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3.3% fall in Jan exports a blip: economists
[SINGAPORE] After surging a surprise 6 per cent in December, Singapore's non-oil domestic exports (NODX) declined 3.3 per cent year-on-year in January, due to lacklustre electronics shipments.
But economists aren't too fazed by the larger-than-expected contraction, since some of the weakness was likely due to Chinese New Year seasonal factors. They believe exports could pick up in the coming months to put on a better showing this year, compared to the bleak performance last year.
The pull-back in January's NODX, while expected, came in sharper than thought. The median forecast by a Bloomberg poll of 16 economists, before International Enterprise (IE) Singapore released the data yesterday morning, was for a 1.2 per cent decline.
The main drag was a 17 per cent contraction in electronics NODX in January, after a 3.1 per cent decline in the previous month. This, too, was well below the market's consensus forecast for a 4.3 per cent decline in electronics NODX.
The weak performance in PC-related product groups - such as disk drives (-31.5 per cent) and PC parts (-19.4 per cent) - outweighed the 3.5 per cent rise in non-electronics NODX, which followed a 10.6 per cent increase in December.
Several economists said that January's feeble showing was likely skewed by the new year lull, which resulted in fewer working days and therefore suppressed export performance.
"We expect some of this weakness was due to Chinese New Year," said ANZ economist Daniel Wilson, who highlighted the fact that the top three contributors to the NODX contraction in January were Hong Kong (-21 per cent), Korea (-34.7 per cent), and Taiwan (-7.1 per cent).
DBS economist Irvin Seah added that "it pays to note that (January's) decline has more to do with short-term seasonal factors, rather than underlying fundamentals".
Month-on-month, the NODX reversed a seasonally-adjusted 6.3 per cent expansion in December to post a 5 per cent decrease in January, due to declines in both electronic and non-electronic NODX. Private sector economists had been expecting a contraction of 0.8 per cent.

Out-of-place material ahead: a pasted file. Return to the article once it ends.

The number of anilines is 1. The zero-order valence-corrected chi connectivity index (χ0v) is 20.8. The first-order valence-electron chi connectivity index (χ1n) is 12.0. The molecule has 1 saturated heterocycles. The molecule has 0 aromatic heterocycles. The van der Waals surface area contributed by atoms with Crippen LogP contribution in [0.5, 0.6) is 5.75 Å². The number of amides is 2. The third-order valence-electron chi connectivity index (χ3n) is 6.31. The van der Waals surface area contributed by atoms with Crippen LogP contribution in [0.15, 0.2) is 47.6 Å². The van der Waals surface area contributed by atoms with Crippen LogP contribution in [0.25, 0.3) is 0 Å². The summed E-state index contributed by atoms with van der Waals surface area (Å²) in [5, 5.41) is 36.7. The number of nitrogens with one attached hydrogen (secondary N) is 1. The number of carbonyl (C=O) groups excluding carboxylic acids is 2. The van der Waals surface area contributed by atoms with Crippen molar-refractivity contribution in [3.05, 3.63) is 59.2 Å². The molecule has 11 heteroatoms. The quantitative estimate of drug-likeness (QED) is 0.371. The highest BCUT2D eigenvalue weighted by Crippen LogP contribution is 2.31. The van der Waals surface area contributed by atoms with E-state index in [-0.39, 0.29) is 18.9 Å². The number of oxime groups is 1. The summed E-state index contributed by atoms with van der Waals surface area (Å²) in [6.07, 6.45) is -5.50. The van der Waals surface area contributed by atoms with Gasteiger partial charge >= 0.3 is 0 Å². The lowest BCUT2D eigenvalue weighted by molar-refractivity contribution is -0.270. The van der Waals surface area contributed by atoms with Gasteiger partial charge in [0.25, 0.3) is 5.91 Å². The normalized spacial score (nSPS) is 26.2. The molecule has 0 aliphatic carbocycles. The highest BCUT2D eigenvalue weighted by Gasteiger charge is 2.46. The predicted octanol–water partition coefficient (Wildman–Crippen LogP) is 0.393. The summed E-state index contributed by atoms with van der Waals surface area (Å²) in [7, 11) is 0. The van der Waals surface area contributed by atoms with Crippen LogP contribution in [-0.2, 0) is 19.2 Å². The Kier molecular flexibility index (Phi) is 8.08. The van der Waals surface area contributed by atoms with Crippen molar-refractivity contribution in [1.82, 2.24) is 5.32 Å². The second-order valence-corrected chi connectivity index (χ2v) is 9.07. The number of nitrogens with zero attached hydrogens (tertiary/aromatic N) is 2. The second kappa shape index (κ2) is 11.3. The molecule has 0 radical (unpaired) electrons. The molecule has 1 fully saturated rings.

Non-oil re-exports (NORX), however, continued to rise last month, but the pace moderated to a year-on-year increase of 9 per cent, after growth of 14.2 per cent in December. Both electronic and non-electronic NORX rose in January.
Citi economists Kit Wei Zheng and Brian Tan pointed out that there remains some divergence between stronger NORX (which represents regional trade trends), and lacklustre NODX (which represents demand for domestic manufacturing).
"This could suggest that Singapore's manufacturing demand continues to underperform the region," said Mr Kit and Mr Tan.
Although January's NODX got off to a weak start, economists are treating the sub-par performance as a mere "downside blip". This is due to expectations of a steady global recovery - particularly in the United States, the eurozone, and Japan - which will provide a boost to Singapore's export demand later this year.
Said UOB economist Francis Tan: "This can already be seen in the improving manufacturing PMI (purchasing managers' index) numbers where it showed that developed markets' purchasing managers were generally more optimistic compared to their emerging market counterparts. Coupled with a low NODX base in 2013, we think that 2014 NODX will come in stronger."
UOB's 2014 NODX growth forecast stands at 7 per cent - significantly higher than IE Singapore's projection of 1-3 per cent.
Except for China, the European Union, the US, and Indonesia, NODX to all of Singapore's top 10 markets fell last month.
With final Q4 2013 GDP figures due for release this Thursday, economists polled by Bloomberg expect the government's flash estimate of 4.4 per cent growth to be revised upwards, to 4.9 per cent year-on-year.